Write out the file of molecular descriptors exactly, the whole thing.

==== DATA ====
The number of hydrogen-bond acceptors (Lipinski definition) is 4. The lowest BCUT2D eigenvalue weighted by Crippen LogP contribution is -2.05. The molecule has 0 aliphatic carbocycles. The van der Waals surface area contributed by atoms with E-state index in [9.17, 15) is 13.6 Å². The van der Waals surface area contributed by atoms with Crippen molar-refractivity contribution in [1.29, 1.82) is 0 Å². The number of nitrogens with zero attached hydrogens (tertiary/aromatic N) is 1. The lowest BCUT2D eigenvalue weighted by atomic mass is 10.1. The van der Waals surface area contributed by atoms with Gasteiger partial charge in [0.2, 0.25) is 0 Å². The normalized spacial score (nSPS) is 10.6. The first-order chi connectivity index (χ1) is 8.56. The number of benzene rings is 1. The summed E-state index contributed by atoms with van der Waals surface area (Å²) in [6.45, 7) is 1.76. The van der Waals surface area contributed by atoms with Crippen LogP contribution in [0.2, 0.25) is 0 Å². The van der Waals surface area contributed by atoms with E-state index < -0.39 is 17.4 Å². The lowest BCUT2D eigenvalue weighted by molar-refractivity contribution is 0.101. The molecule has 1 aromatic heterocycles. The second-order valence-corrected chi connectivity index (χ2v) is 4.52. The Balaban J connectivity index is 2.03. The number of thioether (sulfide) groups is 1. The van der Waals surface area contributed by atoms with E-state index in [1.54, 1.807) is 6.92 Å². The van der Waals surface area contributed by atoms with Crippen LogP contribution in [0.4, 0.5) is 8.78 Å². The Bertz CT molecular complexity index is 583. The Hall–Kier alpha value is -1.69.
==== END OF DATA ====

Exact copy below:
The number of hydrogen-bond acceptors (Lipinski definition) is 4. The lowest BCUT2D eigenvalue weighted by Crippen LogP contribution is -2.05. The molecule has 0 aliphatic carbocycles. The van der Waals surface area contributed by atoms with E-state index in [9.17, 15) is 13.6 Å². The van der Waals surface area contributed by atoms with Crippen molar-refractivity contribution in [1.29, 1.82) is 0 Å². The number of nitrogens with zero attached hydrogens (tertiary/aromatic N) is 1. The lowest BCUT2D eigenvalue weighted by atomic mass is 10.1. The van der Waals surface area contributed by atoms with Gasteiger partial charge in [0.2, 0.25) is 0 Å². The normalized spacial score (nSPS) is 10.6. The first-order chi connectivity index (χ1) is 8.56. The number of benzene rings is 1. The summed E-state index contributed by atoms with van der Waals surface area (Å²) in [6.45, 7) is 1.76. The van der Waals surface area contributed by atoms with Crippen LogP contribution in [0.2, 0.25) is 0 Å². The van der Waals surface area contributed by atoms with E-state index < -0.39 is 17.4 Å². The lowest BCUT2D eigenvalue weighted by molar-refractivity contribution is 0.101. The molecule has 1 aromatic heterocycles. The second-order valence-corrected chi connectivity index (χ2v) is 4.52. The Balaban J connectivity index is 2.03. The number of thioether (sulfide) groups is 1. The van der Waals surface area contributed by atoms with E-state index in [1.54, 1.807) is 6.92 Å². The van der Waals surface area contributed by atoms with Crippen LogP contribution in [0.4, 0.5) is 8.78 Å². The Bertz CT molecular complexity index is 583. The Hall–Kier alpha value is -1.69.